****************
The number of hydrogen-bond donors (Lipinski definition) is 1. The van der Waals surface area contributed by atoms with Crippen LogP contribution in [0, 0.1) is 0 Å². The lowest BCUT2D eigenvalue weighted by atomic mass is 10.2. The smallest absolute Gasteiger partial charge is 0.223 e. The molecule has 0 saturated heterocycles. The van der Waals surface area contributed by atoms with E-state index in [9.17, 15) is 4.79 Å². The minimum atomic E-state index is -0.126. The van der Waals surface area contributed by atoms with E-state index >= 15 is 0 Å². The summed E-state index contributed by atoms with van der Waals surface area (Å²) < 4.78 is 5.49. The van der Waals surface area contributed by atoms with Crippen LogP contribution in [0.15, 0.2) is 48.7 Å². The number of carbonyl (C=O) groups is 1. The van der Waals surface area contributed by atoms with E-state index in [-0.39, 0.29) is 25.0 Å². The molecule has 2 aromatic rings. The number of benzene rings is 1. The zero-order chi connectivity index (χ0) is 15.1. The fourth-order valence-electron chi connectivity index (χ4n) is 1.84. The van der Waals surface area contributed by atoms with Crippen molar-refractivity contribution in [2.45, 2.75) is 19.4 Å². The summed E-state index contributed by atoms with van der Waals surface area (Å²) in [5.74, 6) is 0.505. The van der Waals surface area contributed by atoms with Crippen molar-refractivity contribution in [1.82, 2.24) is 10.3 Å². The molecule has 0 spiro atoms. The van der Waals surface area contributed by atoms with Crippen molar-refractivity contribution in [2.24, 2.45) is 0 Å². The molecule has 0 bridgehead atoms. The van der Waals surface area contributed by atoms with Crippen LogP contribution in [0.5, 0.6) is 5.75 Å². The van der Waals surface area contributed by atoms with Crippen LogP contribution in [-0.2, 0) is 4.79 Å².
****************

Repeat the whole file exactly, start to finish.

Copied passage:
The number of hydrogen-bond donors (Lipinski definition) is 1. The van der Waals surface area contributed by atoms with Crippen LogP contribution in [0, 0.1) is 0 Å². The lowest BCUT2D eigenvalue weighted by atomic mass is 10.2. The smallest absolute Gasteiger partial charge is 0.223 e. The molecule has 0 saturated heterocycles. The van der Waals surface area contributed by atoms with E-state index in [9.17, 15) is 4.79 Å². The minimum atomic E-state index is -0.126. The van der Waals surface area contributed by atoms with E-state index >= 15 is 0 Å². The summed E-state index contributed by atoms with van der Waals surface area (Å²) < 4.78 is 5.49. The van der Waals surface area contributed by atoms with Crippen LogP contribution in [0.15, 0.2) is 48.7 Å². The number of carbonyl (C=O) groups is 1. The van der Waals surface area contributed by atoms with E-state index in [-0.39, 0.29) is 25.0 Å². The molecule has 2 aromatic rings. The number of benzene rings is 1. The zero-order chi connectivity index (χ0) is 15.1. The fourth-order valence-electron chi connectivity index (χ4n) is 1.84. The van der Waals surface area contributed by atoms with Crippen molar-refractivity contribution in [2.45, 2.75) is 19.4 Å². The summed E-state index contributed by atoms with van der Waals surface area (Å²) in [5.74, 6) is 0.505. The van der Waals surface area contributed by atoms with Crippen molar-refractivity contribution in [1.82, 2.24) is 10.3 Å². The molecule has 0 spiro atoms. The van der Waals surface area contributed by atoms with Crippen molar-refractivity contribution in [2.24, 2.45) is 0 Å². The molecule has 0 bridgehead atoms. The van der Waals surface area contributed by atoms with Crippen LogP contribution in [0.5, 0.6) is 5.75 Å². The van der Waals surface area contributed by atoms with Crippen LogP contribution in [-0.2, 0) is 4.79 Å².